Christopher Wool - Untitled
I became more interested in how to paint than what to paint.
Christopher Wool’s paintings deconstruct the materiality of paint itself. The nine works on exhibit at Vedovi Gallery articulate the artist’s process defined by milestones in technique, punctuating his prominent artistic career that has lasted over 30-years.
The networks created between gesture and technique illustrate Wool’s evolution through complex tactics of abstraction, an evolution to become one of the most influential abstract painters of his generation
CHRISTOPHER WOOL 07/09 – 27/10/2018
Untitled Text by Alex Turgeon
Christopher Wool’s paintings deconstruct the materiality of paint itself. The nine works on exhibit at Vedovi Gallery articulate the artist’s process defined by milestones in technique, punctuating his prominent artistic career that has lasted over 30-years. The networks created between gesture and technique illustrate Wool’s evolution through complex tactics of abstraction, an evolution to become one of the most influential abstract painters of his generation. In his early works the artist employed the use of decorative paint rollers, a tool originally designed to transform a fresh coat of paint into faux finish floral designs, and later rubber stamps, as a means of exploring the definition of the painterly mark. Through research into systems of how painting is defined, Wool recycles benign techniques of decoration that have been emptied of their sentimentality to explore the definition of “'how to paint it' than 'what to paint.1 ” The result, as described in the two Untitled works from 1988 included here, operate as pensive reflection of, rather than strict appropriation found in, the kitsch pop imagery of his contemporaries. After abandoning readymade rollers and stamps, Wool expanded into screen-printing, eventually including his own gesture in the reproductions pushed through his screens onto the surface. Wool’s process of layering prints en masse produces a reflective after-image of his source material, including the artist’s own mark making. The incorporation of these motifs extracted from the surplus detritus of the studio enables Wool’s praxis to reverberate between abstraction and ornamentation, establishing his own gesture as a form of brand for which to be reproduced like a ready-made. Having gained inspiration from the street art in the early 1980’s, the urbanity Wool’s city is reflected in his raw synthetic materials where “tags are reiterated over and over again, contaminating urban space with a viral multiplication of the same mark, which is also a vandalistic mode of branding”2 . Wool’s paintings take inspiration from the intersection of industry and urban life, where the language of gesture operates as a material fluidity rather than staunch grammatical purism. Wool incorporates the tactics of layering and removing marks as a form of demarcation and authorship of territory within the city. By rearticulating these actions in the studio, the artist finds content in process rather than depiction. The most recent work on display, Untitled (2005), is quintessential to the artist’s oeuvre in that it combines Wool’s processes in questioning how paint exists. Enamel paint is applied to canvas through the use of a paint gun, a tool repurposed within street art to create large throw- ups (paintings) on the sides of buildings, producing tendril like gestures that are then removed, mixed and negated through the indication of being wiped away with solvent drenched rags. The resulting composition sits within an American art historical canon of erasure, quite famously that of Rauschenberg’s iconic Erased de Kooning (1953), as a way of undermining the authoritative principles of an additive authorship of the painterly surface. The final composition likens itself to the stages of removing graffiti from the exterior façade of a building: as the compositions are scrubbed away the solvents create blurred abstraction within the enamel composition. Through his unique collapsing of technique and process, Christopher Wool has become one of the most innovative artists of his time. Wool’s works reject the puritanicalism of classical painting by taming industrial products and techniques into the self-reflexive refinement of the painterly surface, paralleling the perpetual tensions of the claiming aesthetic space within a public sphere of an urban metropolis.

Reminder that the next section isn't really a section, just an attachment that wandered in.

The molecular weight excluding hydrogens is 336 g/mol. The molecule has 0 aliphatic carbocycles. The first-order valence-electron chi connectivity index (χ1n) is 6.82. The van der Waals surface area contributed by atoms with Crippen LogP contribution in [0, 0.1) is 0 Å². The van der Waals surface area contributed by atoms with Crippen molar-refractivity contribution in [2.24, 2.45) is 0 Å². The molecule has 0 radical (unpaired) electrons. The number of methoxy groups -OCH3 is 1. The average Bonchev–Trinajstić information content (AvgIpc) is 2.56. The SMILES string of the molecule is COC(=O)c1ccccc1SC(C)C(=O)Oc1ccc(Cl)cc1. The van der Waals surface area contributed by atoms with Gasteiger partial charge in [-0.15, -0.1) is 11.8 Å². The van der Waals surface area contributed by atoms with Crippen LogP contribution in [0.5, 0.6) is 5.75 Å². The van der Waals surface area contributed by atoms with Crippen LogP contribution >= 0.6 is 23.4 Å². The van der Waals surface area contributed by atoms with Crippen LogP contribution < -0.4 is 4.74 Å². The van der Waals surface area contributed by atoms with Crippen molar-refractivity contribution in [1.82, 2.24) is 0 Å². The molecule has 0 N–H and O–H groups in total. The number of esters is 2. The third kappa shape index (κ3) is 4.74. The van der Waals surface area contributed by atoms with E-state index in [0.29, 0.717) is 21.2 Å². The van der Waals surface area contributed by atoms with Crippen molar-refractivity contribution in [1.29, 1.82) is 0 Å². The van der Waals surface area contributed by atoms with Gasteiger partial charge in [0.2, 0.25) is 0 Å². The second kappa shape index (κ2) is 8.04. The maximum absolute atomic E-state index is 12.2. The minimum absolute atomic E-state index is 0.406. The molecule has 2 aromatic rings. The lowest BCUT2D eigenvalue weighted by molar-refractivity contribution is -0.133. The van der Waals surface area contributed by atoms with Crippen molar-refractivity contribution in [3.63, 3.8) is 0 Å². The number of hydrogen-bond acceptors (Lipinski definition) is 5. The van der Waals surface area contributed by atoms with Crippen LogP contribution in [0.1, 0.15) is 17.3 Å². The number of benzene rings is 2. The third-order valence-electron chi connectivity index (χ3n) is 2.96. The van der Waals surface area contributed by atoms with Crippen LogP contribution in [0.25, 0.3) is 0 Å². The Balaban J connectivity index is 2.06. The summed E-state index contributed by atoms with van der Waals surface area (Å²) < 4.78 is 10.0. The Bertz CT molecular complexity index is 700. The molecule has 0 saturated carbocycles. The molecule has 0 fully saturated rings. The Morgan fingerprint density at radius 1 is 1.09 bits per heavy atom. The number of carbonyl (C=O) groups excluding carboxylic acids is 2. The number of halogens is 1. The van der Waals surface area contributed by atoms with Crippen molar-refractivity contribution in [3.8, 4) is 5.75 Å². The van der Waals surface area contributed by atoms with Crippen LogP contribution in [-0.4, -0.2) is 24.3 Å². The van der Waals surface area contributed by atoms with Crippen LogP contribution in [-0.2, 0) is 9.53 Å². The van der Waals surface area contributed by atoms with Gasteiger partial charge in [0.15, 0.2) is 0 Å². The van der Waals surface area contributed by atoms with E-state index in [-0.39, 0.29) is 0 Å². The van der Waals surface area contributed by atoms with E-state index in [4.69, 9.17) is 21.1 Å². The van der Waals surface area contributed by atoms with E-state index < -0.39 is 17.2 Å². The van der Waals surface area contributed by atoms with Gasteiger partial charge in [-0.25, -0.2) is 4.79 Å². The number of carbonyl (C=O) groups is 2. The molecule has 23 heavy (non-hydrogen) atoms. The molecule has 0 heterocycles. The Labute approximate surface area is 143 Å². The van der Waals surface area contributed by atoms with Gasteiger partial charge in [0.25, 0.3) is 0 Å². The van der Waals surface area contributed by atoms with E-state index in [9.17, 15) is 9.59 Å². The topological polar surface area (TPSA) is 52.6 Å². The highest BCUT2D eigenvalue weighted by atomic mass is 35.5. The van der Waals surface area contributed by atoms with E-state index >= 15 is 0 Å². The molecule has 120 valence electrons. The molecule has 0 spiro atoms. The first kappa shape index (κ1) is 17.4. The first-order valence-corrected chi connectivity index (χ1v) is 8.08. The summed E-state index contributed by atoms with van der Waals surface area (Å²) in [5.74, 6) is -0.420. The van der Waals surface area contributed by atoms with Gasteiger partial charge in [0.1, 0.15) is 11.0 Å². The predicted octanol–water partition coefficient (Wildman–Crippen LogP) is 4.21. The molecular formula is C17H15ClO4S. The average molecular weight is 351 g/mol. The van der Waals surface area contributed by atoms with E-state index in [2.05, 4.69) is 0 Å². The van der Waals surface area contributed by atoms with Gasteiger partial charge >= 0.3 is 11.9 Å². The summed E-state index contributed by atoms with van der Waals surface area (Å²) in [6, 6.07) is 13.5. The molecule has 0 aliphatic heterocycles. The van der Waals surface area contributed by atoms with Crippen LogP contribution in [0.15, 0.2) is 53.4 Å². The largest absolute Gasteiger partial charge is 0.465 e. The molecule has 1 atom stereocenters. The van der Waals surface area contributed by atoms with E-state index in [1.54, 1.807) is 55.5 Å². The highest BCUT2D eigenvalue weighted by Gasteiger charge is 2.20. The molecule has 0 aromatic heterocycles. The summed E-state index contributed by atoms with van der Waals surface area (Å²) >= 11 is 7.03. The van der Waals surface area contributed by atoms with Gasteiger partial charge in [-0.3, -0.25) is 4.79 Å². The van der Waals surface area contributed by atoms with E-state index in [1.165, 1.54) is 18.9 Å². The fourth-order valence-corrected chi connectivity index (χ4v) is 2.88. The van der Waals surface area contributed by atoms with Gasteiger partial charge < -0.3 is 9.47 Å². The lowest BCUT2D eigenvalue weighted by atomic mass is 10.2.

1 Wool, Christopher qtd in A. Goldstein, "What They're Not: The Paintings of Christopher Wool," ed. A. Goldstein, Christopher Wool, exh. cat., San Francisco Museum of Modern Art, San Francisco, 1998, p. 256
2 Kelsey, John. "Painting and its Side Effects." “Christopher Wool”, exh. cat., Musée d'Art Moderne, Paris, 2012, p. 17